Genes Reunited Blog
Welcome to the new Genes Reunited blog!
- We regularly add blogs covering a variety of topics. You can add your own comments at the bottom.
- The Genes Reunited Team will be writing blogs and keeping you up to date with changes happening on the site.
- In the future we hope to have guest bloggers that will be able to give you tips and advice as to how to trace your family history.
- The blogs will have various privacy settings, so that you can choose who you share your blog with.
The British Newspaper Archive
Read about historical events at the time they were happening. Perhaps you'll discover your ancestor in their local newspaper?
During World War Two thousands of children in the UK were born to American GI fathers. As those children became adults, many have only one thing on their mind, how to find their unknown dads.
There are no official figures on GI children, but estimates range from 7,000 to 100,000. Perhaps you are one of them or perhaps your parent is and chances are you have very little to go on.
Such children were often ‘illegitimate’; their backgrounds shrouded in secrecy and lies. In some cases the US army told pregnant women their GI lover had been killed – when he was still alive.
For decades the US military refused to release information, until in 1989 Shirley McGlade, who founded War Babes, sued the American Defense Department. The resulting court settlement made searching much easier.
I first became interested in long lost-relatives when I wrote The Ghost of Lily Painter, in which a woman becomes fascinated with the life of an Edwardian music hall singer.
Towards the end of the novel she decides to try and find her GI grandfather, an African American stationed in the UK. And there the book closes.
I’d already done some background reading and was so struck by the difficulties people must face in making these searches that I wanted to look deeper into this in my next novel.
Family Likeness is about a little girl whose father was a GI and whose mother puts her in a children’s home. What I needed was to speak to people who had actually gone through the searching process
I discovered a group called GI Trace and later a group called GI & Family International Search. In September 2011, I wrote to GI Trace and moderator John Munro approved my request to join the message board, ‘if you make it absolutely clear what you are doing.’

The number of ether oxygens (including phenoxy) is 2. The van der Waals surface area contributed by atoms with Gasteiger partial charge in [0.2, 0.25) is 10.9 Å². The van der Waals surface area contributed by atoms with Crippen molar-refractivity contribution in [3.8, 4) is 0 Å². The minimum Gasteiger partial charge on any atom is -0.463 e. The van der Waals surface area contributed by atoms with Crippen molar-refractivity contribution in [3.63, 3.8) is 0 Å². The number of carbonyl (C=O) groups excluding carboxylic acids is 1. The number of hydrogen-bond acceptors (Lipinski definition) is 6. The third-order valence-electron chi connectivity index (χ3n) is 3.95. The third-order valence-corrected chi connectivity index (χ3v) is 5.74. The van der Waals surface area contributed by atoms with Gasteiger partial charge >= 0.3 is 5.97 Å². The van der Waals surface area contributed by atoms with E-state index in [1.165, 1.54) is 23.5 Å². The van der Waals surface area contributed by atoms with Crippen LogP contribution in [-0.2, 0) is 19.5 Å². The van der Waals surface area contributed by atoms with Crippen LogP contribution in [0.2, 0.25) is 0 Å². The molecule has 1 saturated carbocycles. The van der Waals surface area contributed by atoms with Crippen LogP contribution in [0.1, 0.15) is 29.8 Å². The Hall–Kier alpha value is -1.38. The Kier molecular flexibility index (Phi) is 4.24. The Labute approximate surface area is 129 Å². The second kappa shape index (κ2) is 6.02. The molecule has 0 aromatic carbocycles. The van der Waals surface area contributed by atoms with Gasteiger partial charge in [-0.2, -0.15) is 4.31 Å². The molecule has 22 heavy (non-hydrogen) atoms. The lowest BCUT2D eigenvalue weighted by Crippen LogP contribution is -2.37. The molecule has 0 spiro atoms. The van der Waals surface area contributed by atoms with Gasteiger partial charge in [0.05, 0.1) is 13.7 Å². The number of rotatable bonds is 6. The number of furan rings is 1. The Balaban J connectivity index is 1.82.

I posted a message explaining my novel, saying I wanted to talk to people who’d tried to trace their GI father, especially if he was an African American. Children whose fathers were black were far more likely to have been put into care; one English county apparently did so compulsorily.
An hour later I had seven replies; I had stumbled into a world I hadn’t known existed.
People began to tell me their stories, their anguish and heartbreak at not knowing their fathers, and their joy when, in some cases, they found them.
One message in particular, from Monica Roberts, stood out. ‘Hello Caitlin,’ she wrote, ‘I have just read your post. I was born in 1944 in the North West of England to a black American GI and a young unmarried Lancashire girl.’
During her twenties Monica thought of trying to find her dad, but ‘I hadn't a clue how to go about searching. There were no computers then or groups to help my search. I resigned myself to never knowing.’
Then at the age of 58 she got her first lead. Her son was showing her how a search engine worked, he typed in her father’s name and said, ‘Oh look Mum, I've found him.’
Monica stared at the screen. ‘My heart leapt with excitement and more emotions than I could cope with. Then I realised what I was looking at...it was the US Social Security Death Index
But she found an obituary notice listing family members at her father’s funeral, got in touch with a cousin and finally saw a photo of her dad. ‘I was moved to tears. I had truly found myself and all the pain and sadness of the early years of my life simply faded away.’
Last month I met Monica for the first time at the novel’s launch, and when she looked at the cover image she said, ‘that was me! That’s what I looked like as a little girl.’
Others have found their dads still alive, like Pauline Natividad who was brought up by her grandparents. When she was 13 she was given her mother’s jewel box; inside were photos and a card signed ‘Kisses for Pauline from her Daddy.’
It took her several years before she found her brother. A few weeks later, at the age of 44, she was on the plane to Texas to meet her dad. ‘Now I know where I come from,’ she says, ‘there is no longer a void. The last jigsaw piece is in place.’
Maybe there’s someone in your family looking for a GI too, and sites like Genes Reunited can prove invaluable. It was when one member of GI & Family International Search was trying to build her family tree that she first discovered she was adopted.
For the majority of people, the search is still on going. John Wastle is one of the founders of GI Trace; his Pennsylvanian father was last seen in Edinburgh in September 1944 around the time of John’s conception. “I want my children and grandson to know about their dad who fought for them during WW2,’ says John, ‘but I’m aware that time is running out.’